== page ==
I predict the next episode in this overlong series will go straight to DVD, joining the likes of The Little Mermaid 20: Original Fin and Aladdin 14: Turns Out Prince Ali Is a Real Guy, and He’s Pissed. Ho hum, ho hum, a pirate’s life for me.
As always, it’s a dark day for me when Johnny Depp can’t save a movie, especially when that movie is backed by a trilogy of well-made romps that range from pretty great to seriously great. But Pirates of the Caribbean: On Stranger Tides, the fourth installment of a series that had already reached a comfortable stopping point, is not entirely unlike one of its own nautical zombies: a reanimated corpse that sluggishly resembles the original, only without any of its vim and/or vigor.
My sister, who has been my fellow unashamed POTC fan since the first iteration came out eight years ago (gasp), leaned over to me during the opening credits and asked, “Quick, does anyone even remember what happened in the last one?” Nope! In my memory, it was just a convoluted yet still enjoyable tangle of dreadlocks, cutlasses, and Orlando Blooms. Luckily, On Stranger Tides doesn’t ask you to recall a single moment from any of the previous films (except for a few “Believe me, I’m PRETTY familiar with danger,” type of lines that the main characters keep saying to make us laugh knowingly). Capt. Jack Sparrow finds himself on a quest to discover the Fountain of Youth, along with the semi-supernatural Captain Blackbeard (Ian McShane) and his seaworthy daughter Angelica (Penelope Cruz), who happens to be one of Jack’s jilted lovers. Unluckily for all, both the Spanish and the English are also after the Fountain, with the typically clueless English navy getting a wooden leg-up on the competition with the help of their new captain, a “reformed” Barbossa (Geoffrey Rush).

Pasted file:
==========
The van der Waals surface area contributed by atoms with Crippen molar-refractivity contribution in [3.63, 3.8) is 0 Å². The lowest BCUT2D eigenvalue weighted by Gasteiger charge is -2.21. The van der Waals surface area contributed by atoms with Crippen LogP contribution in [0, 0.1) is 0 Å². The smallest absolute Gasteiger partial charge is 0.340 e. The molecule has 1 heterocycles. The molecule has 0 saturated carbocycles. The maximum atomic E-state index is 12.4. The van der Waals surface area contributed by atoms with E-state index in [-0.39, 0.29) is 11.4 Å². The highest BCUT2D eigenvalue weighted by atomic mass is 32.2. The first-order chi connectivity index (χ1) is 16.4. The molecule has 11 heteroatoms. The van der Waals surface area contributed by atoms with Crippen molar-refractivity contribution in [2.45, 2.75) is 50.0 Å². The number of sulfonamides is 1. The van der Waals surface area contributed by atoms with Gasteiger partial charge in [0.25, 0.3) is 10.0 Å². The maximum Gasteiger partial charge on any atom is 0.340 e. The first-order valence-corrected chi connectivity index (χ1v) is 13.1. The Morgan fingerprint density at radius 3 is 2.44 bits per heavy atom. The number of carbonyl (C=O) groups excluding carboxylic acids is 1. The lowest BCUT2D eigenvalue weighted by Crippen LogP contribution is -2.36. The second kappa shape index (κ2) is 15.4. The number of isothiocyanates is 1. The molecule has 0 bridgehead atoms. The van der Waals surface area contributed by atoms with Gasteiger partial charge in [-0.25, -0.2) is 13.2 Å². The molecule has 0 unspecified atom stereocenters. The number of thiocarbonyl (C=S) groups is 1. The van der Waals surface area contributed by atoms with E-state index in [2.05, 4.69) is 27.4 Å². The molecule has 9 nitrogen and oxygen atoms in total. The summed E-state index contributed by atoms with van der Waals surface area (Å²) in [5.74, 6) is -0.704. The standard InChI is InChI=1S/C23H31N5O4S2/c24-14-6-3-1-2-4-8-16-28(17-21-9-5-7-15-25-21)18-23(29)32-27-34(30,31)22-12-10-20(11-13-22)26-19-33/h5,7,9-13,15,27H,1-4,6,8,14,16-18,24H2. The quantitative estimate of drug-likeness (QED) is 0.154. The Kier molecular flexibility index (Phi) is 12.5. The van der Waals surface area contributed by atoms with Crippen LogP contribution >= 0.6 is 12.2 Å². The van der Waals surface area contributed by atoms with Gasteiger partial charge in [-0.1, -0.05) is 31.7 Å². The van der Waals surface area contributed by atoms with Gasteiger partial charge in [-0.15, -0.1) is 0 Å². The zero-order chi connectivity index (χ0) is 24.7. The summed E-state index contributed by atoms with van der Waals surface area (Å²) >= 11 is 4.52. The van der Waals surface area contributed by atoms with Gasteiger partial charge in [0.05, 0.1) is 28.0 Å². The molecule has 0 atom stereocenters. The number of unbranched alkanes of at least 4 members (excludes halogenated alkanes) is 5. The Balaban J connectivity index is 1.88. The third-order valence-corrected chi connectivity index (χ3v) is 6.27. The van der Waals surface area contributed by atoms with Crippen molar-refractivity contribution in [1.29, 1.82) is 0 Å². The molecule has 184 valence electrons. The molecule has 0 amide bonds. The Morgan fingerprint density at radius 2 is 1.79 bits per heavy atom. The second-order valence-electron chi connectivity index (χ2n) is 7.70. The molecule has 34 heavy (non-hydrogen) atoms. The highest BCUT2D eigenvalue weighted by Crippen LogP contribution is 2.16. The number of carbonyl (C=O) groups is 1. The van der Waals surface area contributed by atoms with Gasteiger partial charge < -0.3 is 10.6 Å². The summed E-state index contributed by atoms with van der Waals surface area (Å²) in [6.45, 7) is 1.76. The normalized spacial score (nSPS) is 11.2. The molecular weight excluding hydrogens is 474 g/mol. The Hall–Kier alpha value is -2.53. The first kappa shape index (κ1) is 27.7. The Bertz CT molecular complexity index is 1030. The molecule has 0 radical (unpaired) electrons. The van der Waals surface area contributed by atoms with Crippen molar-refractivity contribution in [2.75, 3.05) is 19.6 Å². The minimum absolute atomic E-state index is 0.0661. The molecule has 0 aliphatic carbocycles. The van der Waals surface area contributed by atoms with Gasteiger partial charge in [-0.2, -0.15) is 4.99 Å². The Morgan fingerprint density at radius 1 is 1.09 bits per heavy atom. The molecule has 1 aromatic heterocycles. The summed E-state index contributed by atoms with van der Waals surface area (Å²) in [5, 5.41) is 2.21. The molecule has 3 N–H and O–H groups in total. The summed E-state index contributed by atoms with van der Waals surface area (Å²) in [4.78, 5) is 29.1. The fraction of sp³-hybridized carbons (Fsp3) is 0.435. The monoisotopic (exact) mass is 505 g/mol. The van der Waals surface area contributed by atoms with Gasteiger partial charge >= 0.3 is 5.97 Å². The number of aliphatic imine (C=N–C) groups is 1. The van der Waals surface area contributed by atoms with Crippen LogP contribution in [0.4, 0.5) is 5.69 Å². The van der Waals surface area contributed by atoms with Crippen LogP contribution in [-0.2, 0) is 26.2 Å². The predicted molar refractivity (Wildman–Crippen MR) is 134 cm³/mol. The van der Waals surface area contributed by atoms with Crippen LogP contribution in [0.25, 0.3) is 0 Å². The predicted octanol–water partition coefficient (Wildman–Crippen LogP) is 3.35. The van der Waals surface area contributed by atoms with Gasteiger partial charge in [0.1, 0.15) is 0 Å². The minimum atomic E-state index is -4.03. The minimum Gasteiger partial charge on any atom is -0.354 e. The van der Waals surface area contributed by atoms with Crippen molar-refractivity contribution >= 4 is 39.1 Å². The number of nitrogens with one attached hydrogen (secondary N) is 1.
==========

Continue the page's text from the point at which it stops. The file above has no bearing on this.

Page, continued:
Well, the rest is….what it is. Obstacles present themselves (for instance, you have to have a mermaid’s tear to activate the Fountain’s waters, duh), and Sparrow gets himself into lots of scrapes. The whip-smart script and genius timing was what carried the last three films (particularly the first), but in this one, the waters are a little diluted. A lot diluted, actually. The special effects are decent,* the action scenes entertaining, and the jokes smile-inducing, but nothing went out of its way to surprise, delight, or intrigue (besides an adorable cameo during the opening chapter).
In fact, even JD’s Sparrow was a little subdued, or perhaps he needs a frustrated Keira Knightley or a noble Orlando Bloom to really help him reach his former eccentric heights. Those two are missing, sadly, and though Cruz storms around admirably, her character is one-dimensional and just plain uninteresting. Blackbeard, however, has the makings of an interesting fellow, but we don’t linger long enough with him to get a sense of who he is and why he’s so diabolical.**
Pirates of the Caribbean: Heave Ho or Whatever is not a bad movie, just a forgettable one. And, up against its sometimes-brilliant predecessors, its sail never feels fully unfurled. Although, for a movie based on a Disney ride, maybe our expectations are just a little too high.
Don’t worry, JD, we’ll always have the DVDs. It’s still, for the most part, a pirate’s life for me.
* I have to say, I did not expect vampiric mermaids to scare me as much as they did.
** The Wikipedia article, though, is very enlightening, especially that fancy shmancy picture.